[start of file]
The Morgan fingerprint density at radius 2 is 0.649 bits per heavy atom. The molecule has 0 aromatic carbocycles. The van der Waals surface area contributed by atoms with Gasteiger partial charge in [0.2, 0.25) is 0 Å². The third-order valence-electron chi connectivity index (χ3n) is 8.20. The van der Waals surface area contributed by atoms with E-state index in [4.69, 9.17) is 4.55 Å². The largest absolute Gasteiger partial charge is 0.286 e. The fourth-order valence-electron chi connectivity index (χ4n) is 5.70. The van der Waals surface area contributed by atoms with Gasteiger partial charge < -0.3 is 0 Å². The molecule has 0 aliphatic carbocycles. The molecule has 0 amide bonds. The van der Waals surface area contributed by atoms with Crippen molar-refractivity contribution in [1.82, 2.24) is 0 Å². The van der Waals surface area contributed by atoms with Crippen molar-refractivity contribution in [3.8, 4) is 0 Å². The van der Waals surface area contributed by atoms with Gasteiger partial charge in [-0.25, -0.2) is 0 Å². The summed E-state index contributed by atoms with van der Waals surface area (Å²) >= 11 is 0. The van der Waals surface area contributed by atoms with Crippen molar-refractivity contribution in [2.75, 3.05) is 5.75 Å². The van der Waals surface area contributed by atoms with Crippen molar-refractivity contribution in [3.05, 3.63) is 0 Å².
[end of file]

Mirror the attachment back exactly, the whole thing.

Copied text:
The Morgan fingerprint density at radius 2 is 0.649 bits per heavy atom. The molecule has 0 aromatic carbocycles. The van der Waals surface area contributed by atoms with Gasteiger partial charge in [0.2, 0.25) is 0 Å². The third-order valence-electron chi connectivity index (χ3n) is 8.20. The van der Waals surface area contributed by atoms with E-state index in [4.69, 9.17) is 4.55 Å². The largest absolute Gasteiger partial charge is 0.286 e. The fourth-order valence-electron chi connectivity index (χ4n) is 5.70. The van der Waals surface area contributed by atoms with Gasteiger partial charge < -0.3 is 0 Å². The molecule has 0 aliphatic carbocycles. The molecule has 0 amide bonds. The van der Waals surface area contributed by atoms with Crippen molar-refractivity contribution in [1.82, 2.24) is 0 Å². The van der Waals surface area contributed by atoms with Crippen molar-refractivity contribution in [3.8, 4) is 0 Å². The van der Waals surface area contributed by atoms with Gasteiger partial charge in [-0.25, -0.2) is 0 Å². The summed E-state index contributed by atoms with van der Waals surface area (Å²) >= 11 is 0. The van der Waals surface area contributed by atoms with Crippen molar-refractivity contribution in [2.75, 3.05) is 5.75 Å². The van der Waals surface area contributed by atoms with Crippen molar-refractivity contribution in [3.05, 3.63) is 0 Å².